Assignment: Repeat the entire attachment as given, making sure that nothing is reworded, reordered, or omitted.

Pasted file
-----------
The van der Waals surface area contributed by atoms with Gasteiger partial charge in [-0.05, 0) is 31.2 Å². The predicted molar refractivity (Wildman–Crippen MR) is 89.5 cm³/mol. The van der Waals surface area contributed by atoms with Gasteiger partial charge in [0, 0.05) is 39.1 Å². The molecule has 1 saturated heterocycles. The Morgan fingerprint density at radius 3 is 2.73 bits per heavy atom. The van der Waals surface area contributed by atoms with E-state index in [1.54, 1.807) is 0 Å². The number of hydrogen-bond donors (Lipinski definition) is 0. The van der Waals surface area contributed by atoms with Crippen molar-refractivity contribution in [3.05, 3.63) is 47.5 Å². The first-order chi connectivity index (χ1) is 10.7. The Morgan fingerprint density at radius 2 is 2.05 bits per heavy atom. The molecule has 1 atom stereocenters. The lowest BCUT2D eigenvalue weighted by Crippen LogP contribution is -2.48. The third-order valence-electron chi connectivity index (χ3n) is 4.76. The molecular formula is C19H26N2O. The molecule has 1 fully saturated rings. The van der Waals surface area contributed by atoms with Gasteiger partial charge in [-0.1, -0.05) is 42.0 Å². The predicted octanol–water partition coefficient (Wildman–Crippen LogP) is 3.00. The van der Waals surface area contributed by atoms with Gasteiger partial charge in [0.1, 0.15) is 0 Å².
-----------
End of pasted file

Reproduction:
The van der Waals surface area contributed by atoms with Gasteiger partial charge in [-0.05, 0) is 31.2 Å². The predicted molar refractivity (Wildman–Crippen MR) is 89.5 cm³/mol. The van der Waals surface area contributed by atoms with Gasteiger partial charge in [0, 0.05) is 39.1 Å². The molecule has 1 saturated heterocycles. The Morgan fingerprint density at radius 3 is 2.73 bits per heavy atom. The van der Waals surface area contributed by atoms with E-state index in [1.54, 1.807) is 0 Å². The number of hydrogen-bond donors (Lipinski definition) is 0. The van der Waals surface area contributed by atoms with Crippen molar-refractivity contribution in [3.05, 3.63) is 47.5 Å². The first-order chi connectivity index (χ1) is 10.7. The Morgan fingerprint density at radius 2 is 2.05 bits per heavy atom. The molecule has 1 atom stereocenters. The lowest BCUT2D eigenvalue weighted by Crippen LogP contribution is -2.48. The third-order valence-electron chi connectivity index (χ3n) is 4.76. The molecular formula is C19H26N2O. The molecule has 1 fully saturated rings. The van der Waals surface area contributed by atoms with Gasteiger partial charge in [-0.1, -0.05) is 42.0 Å². The predicted octanol–water partition coefficient (Wildman–Crippen LogP) is 3.00. The van der Waals surface area contributed by atoms with Gasteiger partial charge in [0.1, 0.15) is 0 Å².